I work on the boundary between Art and Mathematics. Sometimes I create artwork by using mathematical procedures; at other times I enhance a mathematical visualization model to the point where it becomes a piece of art. For the art exhibit at Bridges 2013 my submissions complement my oral presentation: "Cross-Caps -- Boy Caps -- Boy Cups" and provide visualization models made from three different materials: paper, wool, and ABS plastic. A compact model of a punctured projective plane is equivalent to a Moebius band. If this Moebius band is warped through itself so that it exhibits a circular rim in the form of an annulus, cone, or cylinder, that shape can inspire unusual designs of pouches, drinking vessels, hats, or caps.
Eight Boy caps join to form a non-orientable surface of genus 8
with octahedral symmetry. It is quite
challenging to realize this complex, single-sided, self-intersecting structure on today's rapid prototyping
machines. To realize the complete spherical shell in an effective and less expensive way, it should be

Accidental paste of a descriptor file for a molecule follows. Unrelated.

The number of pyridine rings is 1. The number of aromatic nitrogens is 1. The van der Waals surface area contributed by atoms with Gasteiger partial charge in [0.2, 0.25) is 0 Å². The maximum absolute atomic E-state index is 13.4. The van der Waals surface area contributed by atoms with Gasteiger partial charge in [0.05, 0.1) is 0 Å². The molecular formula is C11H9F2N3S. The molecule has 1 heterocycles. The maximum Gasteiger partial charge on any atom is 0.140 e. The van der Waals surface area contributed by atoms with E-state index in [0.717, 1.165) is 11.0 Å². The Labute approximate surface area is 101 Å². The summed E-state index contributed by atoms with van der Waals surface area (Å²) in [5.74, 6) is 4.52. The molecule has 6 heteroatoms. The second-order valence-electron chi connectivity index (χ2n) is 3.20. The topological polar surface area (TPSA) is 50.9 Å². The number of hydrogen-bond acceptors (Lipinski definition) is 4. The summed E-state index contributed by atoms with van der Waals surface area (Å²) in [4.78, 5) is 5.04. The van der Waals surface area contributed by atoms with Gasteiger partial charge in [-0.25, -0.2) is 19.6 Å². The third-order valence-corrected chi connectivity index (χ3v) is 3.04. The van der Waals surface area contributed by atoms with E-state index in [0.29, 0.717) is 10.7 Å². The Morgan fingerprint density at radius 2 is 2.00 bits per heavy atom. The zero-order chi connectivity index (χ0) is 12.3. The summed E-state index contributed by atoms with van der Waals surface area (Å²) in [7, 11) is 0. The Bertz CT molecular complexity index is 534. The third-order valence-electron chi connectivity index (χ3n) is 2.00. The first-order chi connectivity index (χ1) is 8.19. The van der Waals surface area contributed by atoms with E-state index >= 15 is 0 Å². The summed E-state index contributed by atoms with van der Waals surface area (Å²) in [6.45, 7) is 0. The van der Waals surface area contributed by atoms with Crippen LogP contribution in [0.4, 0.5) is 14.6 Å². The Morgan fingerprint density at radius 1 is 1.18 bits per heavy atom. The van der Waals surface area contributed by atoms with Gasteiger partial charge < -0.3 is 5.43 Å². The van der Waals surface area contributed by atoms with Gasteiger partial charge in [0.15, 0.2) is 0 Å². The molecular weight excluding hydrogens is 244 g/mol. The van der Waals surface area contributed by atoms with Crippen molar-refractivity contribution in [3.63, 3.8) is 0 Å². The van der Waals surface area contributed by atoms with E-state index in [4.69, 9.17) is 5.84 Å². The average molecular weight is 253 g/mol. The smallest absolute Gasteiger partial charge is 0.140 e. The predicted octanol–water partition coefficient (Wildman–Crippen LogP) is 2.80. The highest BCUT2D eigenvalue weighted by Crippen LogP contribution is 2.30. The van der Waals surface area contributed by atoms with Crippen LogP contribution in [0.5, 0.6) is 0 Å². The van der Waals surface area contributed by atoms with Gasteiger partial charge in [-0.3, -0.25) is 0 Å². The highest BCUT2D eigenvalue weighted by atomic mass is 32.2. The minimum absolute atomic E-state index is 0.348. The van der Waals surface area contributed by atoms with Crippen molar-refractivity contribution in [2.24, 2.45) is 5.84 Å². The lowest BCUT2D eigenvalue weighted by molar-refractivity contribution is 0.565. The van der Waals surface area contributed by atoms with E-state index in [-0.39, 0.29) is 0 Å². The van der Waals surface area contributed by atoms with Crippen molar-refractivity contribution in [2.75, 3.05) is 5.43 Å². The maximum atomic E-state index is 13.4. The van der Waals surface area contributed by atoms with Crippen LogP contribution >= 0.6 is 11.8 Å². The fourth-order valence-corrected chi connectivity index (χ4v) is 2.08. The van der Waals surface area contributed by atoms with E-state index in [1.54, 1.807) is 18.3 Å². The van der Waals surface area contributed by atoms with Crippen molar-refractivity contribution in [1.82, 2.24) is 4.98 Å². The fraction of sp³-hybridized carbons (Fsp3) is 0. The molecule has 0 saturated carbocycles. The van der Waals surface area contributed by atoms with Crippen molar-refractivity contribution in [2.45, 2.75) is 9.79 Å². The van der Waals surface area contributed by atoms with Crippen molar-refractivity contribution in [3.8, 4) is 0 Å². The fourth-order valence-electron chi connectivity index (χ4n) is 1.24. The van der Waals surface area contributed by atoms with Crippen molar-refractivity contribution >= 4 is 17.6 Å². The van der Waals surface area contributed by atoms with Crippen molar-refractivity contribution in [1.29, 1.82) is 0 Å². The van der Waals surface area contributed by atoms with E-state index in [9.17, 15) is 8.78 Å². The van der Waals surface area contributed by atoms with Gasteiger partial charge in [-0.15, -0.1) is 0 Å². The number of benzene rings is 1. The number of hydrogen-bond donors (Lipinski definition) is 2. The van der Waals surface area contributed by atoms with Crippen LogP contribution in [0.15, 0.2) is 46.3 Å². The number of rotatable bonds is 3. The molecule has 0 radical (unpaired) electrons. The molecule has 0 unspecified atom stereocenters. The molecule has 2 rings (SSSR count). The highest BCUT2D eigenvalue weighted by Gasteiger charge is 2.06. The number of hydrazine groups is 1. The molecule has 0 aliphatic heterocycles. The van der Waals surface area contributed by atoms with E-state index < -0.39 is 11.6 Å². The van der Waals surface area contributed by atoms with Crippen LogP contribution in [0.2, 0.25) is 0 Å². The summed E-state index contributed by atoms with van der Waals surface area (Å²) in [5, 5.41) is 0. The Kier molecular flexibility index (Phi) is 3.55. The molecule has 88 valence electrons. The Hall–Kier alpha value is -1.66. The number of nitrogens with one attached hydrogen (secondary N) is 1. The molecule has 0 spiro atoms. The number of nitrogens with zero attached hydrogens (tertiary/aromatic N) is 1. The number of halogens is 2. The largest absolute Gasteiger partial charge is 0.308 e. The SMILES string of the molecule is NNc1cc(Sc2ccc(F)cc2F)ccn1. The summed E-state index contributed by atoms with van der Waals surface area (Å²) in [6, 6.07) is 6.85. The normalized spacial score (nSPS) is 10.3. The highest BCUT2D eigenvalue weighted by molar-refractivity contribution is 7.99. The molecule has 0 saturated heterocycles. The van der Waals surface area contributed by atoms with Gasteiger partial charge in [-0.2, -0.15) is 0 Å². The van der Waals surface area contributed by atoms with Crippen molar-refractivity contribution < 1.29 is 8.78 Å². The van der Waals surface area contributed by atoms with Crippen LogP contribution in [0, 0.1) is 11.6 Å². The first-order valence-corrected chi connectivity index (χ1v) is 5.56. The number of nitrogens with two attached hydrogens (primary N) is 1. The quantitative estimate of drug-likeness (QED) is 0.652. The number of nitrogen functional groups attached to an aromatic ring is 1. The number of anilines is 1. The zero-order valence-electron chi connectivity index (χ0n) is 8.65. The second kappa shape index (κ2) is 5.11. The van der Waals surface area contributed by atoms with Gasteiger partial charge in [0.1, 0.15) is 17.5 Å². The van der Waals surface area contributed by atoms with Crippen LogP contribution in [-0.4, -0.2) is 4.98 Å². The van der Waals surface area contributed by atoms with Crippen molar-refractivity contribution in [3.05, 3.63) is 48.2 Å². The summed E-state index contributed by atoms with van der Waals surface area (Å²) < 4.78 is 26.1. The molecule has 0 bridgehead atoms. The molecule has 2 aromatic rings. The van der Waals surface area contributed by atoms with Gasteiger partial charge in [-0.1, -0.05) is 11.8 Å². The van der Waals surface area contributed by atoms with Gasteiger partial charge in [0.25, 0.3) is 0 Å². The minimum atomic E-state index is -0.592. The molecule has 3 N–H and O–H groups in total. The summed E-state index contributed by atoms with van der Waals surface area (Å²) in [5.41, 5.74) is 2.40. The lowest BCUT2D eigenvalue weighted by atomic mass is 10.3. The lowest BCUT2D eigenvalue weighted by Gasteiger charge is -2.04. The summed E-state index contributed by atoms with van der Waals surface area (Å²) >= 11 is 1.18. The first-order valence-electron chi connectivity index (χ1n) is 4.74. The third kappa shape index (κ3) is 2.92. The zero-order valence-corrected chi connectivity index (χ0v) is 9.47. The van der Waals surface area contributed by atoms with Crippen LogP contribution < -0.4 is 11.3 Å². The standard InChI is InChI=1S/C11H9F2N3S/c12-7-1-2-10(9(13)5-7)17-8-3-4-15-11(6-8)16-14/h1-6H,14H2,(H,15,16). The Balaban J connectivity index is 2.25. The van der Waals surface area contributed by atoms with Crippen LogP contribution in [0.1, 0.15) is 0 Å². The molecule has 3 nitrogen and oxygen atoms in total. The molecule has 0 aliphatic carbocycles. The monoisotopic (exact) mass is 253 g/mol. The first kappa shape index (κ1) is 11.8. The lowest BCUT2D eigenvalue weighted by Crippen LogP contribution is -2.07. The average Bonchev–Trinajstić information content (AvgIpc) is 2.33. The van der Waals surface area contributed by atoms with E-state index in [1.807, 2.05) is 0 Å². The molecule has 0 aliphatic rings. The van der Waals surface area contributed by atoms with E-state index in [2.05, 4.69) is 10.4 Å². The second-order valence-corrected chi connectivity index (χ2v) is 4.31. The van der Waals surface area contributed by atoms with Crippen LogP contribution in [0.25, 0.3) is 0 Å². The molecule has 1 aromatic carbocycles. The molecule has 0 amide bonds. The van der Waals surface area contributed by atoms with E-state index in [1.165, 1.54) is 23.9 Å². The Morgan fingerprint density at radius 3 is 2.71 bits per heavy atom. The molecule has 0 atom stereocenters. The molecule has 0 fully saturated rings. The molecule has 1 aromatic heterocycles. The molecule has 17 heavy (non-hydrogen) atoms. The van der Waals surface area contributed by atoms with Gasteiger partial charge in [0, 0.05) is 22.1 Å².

built as two half-shells. Here is a first half-shell realized on a ProJet HD 3000 layered manufacturing
machine. The CAD file for this object is 23Mb! A second half-shell will be built, so that the whole
octahedral genus-8 surface can be displayed at the Bridges 2013 Mathematical Art Gallery.
Then the viewers may wonder, whether this shape represents some
strange virus or the structure of the
When a Boy surface (a compact, smooth model of the projective plane) is punctured, it becomes a Moebius band. The single rim of this band can be un-warped and stretched into the rim of an annulus, forcing the surface to self-intersect on the inside. It is possible to impose a 6-fold D3 symmetry onto this Boy cap configuration. To make the construction of the paper model as simple as possible, its geometry has been approximated with a "cubist" polyhedron. The result has been place on a mirror so that the viewer can compare upper and lower sides of this surface.
Margareta Séquin created this prototype of a knitted version of a punctured cross surface (a compact model of the projective plane), called a cross cap, which also serves as a warm, attention-grabbing skull cap for outdoor adventures.